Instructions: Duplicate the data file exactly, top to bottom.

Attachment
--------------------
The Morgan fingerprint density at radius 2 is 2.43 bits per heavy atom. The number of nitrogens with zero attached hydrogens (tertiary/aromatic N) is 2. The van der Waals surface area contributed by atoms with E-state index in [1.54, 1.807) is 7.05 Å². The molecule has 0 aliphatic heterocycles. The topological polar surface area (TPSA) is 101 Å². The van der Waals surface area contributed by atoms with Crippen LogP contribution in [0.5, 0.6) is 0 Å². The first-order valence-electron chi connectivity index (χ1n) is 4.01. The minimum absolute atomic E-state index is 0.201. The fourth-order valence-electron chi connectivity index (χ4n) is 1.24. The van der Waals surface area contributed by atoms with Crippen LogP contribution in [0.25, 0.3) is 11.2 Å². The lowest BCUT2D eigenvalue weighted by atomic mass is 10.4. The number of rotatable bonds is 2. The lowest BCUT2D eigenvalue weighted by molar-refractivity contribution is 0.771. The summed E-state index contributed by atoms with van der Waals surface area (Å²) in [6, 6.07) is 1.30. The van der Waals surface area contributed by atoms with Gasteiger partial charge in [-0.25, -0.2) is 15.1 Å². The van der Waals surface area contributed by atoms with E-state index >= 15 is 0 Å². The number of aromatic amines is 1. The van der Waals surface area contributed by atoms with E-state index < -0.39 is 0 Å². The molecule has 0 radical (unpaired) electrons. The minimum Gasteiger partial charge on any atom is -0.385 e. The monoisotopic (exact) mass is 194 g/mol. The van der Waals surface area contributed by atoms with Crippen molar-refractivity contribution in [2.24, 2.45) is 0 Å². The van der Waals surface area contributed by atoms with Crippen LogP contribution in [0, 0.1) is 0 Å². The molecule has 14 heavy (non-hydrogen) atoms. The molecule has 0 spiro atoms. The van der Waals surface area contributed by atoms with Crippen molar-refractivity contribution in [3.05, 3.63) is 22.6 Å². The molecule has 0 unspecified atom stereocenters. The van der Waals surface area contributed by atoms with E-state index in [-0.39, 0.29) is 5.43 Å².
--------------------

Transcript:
The Morgan fingerprint density at radius 2 is 2.43 bits per heavy atom. The number of nitrogens with zero attached hydrogens (tertiary/aromatic N) is 2. The van der Waals surface area contributed by atoms with E-state index in [1.54, 1.807) is 7.05 Å². The molecule has 0 aliphatic heterocycles. The topological polar surface area (TPSA) is 101 Å². The van der Waals surface area contributed by atoms with Crippen LogP contribution in [0.5, 0.6) is 0 Å². The first-order valence-electron chi connectivity index (χ1n) is 4.01. The minimum absolute atomic E-state index is 0.201. The fourth-order valence-electron chi connectivity index (χ4n) is 1.24. The van der Waals surface area contributed by atoms with Crippen LogP contribution in [0.25, 0.3) is 11.2 Å². The lowest BCUT2D eigenvalue weighted by atomic mass is 10.4. The number of rotatable bonds is 2. The lowest BCUT2D eigenvalue weighted by molar-refractivity contribution is 0.771. The summed E-state index contributed by atoms with van der Waals surface area (Å²) in [6, 6.07) is 1.30. The van der Waals surface area contributed by atoms with Gasteiger partial charge in [-0.25, -0.2) is 15.1 Å². The van der Waals surface area contributed by atoms with E-state index >= 15 is 0 Å². The number of aromatic amines is 1. The van der Waals surface area contributed by atoms with E-state index < -0.39 is 0 Å². The molecule has 0 radical (unpaired) electrons. The minimum Gasteiger partial charge on any atom is -0.385 e. The monoisotopic (exact) mass is 194 g/mol. The van der Waals surface area contributed by atoms with Crippen molar-refractivity contribution in [2.24, 2.45) is 0 Å². The van der Waals surface area contributed by atoms with Crippen LogP contribution in [0, 0.1) is 0 Å². The molecule has 14 heavy (non-hydrogen) atoms. The molecule has 0 spiro atoms. The van der Waals surface area contributed by atoms with Crippen molar-refractivity contribution in [3.05, 3.63) is 22.6 Å². The molecule has 0 unspecified atom stereocenters. The van der Waals surface area contributed by atoms with E-state index in [-0.39, 0.29) is 5.43 Å².